Volleyball: For Jovelyn Gonzaga, being a frontliner offers different kind of fulfillment

Martin Javier

Posted at Aug 06 2020 10:45 PM | Updated as of Aug 06 2020 11:59 PM

Only a few players had a year as great as 2019 like Jovelyn Gonzaga. 

Podium finishes in the Premier Volleyball League and Philippine Super Liga, and a fantastic run with the national team in the Southeast Asian Games made for a great story, the perfect comeback year for the “Bionic Ilongga”. 

Gonzaga was coming off an ACL injury, which she sustained a year before during a game. The accomplishments were fruits of a rigorous rehab process she underwent for her knee. 

Though the feats were quite great, the manner in which she did them was likewise awe-inspiring. In one stretch, she was juggling two major leagues, which required her to play games in consecutive days. 

And these were no ordinary games. In one tourney, Gonzaga was in a high-pressure finals battle against one of the best teams in the country, while on the other she was helping her squad get the best position to advance in the competition. Both were tough, competitive, and pressure-packed. But like a true soldier herself, she went to the battlefield without hesitation.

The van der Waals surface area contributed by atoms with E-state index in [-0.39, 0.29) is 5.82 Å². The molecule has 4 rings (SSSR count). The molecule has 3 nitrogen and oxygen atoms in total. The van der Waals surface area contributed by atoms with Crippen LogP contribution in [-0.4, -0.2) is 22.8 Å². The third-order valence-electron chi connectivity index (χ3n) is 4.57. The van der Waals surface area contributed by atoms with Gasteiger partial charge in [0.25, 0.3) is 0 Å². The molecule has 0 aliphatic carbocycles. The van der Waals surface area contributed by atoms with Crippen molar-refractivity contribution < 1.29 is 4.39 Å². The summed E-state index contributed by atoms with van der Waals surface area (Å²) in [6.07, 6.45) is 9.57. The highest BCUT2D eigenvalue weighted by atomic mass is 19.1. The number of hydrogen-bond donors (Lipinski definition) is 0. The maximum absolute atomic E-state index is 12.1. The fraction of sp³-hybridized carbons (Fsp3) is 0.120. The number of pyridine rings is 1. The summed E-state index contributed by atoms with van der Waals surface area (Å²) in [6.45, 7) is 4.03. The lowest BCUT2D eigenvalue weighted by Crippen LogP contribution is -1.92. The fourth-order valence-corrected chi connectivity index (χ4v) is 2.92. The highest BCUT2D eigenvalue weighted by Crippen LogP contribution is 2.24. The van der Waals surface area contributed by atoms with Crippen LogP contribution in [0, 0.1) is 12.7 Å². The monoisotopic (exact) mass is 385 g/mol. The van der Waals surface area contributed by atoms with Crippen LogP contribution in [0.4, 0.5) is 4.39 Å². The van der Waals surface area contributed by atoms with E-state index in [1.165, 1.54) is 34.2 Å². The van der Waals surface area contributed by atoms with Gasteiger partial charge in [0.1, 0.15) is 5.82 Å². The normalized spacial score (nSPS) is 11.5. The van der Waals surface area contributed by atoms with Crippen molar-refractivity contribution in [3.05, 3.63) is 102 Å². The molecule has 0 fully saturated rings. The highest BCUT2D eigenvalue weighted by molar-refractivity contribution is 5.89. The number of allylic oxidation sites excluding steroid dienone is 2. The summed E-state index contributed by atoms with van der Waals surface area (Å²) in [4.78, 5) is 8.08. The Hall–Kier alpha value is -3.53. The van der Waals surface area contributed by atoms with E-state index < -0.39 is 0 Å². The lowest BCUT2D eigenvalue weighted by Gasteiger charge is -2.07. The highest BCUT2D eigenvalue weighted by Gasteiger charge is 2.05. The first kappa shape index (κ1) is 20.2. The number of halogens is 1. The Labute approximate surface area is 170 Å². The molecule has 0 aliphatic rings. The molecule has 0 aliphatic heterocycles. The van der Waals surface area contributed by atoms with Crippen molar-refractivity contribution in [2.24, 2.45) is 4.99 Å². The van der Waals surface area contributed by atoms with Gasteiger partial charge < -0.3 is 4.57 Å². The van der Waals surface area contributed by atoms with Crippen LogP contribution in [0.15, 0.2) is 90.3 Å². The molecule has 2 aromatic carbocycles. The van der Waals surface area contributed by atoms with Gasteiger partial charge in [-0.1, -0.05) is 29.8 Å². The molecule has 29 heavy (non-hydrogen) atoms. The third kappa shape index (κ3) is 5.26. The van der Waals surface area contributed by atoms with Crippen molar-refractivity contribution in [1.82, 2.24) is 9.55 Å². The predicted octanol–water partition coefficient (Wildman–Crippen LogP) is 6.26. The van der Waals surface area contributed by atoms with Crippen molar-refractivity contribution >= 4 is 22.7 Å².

Those circumstances, though, didn’t surprise the volleyball community. In fact, it perfectly encapsulated Gonzaga’s true character on the court. 

Many fans know about her will and determination, which is probably the reason why she’s described as bionic. But this kind of dedication to her work extends beyond the volleyball taraflex; it’s reflected as well in her service as military personnel. 

Chance to make a difference

This year, as with everyone, has been rounding up quite differently for Gonzaga. After a stellar 2019, she has been taking on a different calling recently. 

With sports activities ultimately put to a pause because of the COVID-19 pandemic, many players channel their energy on different things. 

As a member of the army, the 28-year-old has heeded the call to serve the frontline in this crisis. 

About a few months in quarantine, Gonzaga and other athletes in the army were assigned to one of the busiest areas in the city. 

“Nu’ng mga past months, nagke-cater kami sa LSIs or locally stranded individuals so lahat ng mga kababayan natin na nandito sa Maynila, na hindi nakauwi sa kani-kanilang probinsya, cinater namin ’yun dito sa Philippine Army Gym,” Gonzaga recalled in a “Spin Sidelines” podcast.

“So nagsimula ’yun almost two months na rin siguro and du’n kami nagsimula maging busy. Naging hectic na ’yung duty-han namin at the same time, nagiging toxic siya kasi labas pasok ’yung mga LSI. 

“Like for example, mag-rerelease kami ng almost 100-plus LSIs, may papasok na naman na 100 plus so hindi talaga siya maubos ubos.” 

But for athletes turned frontliners, it’s one such situation where they can apply their values off the court. As seasoned veterans, they were able to harness camaraderie and work as a unit in the frontline.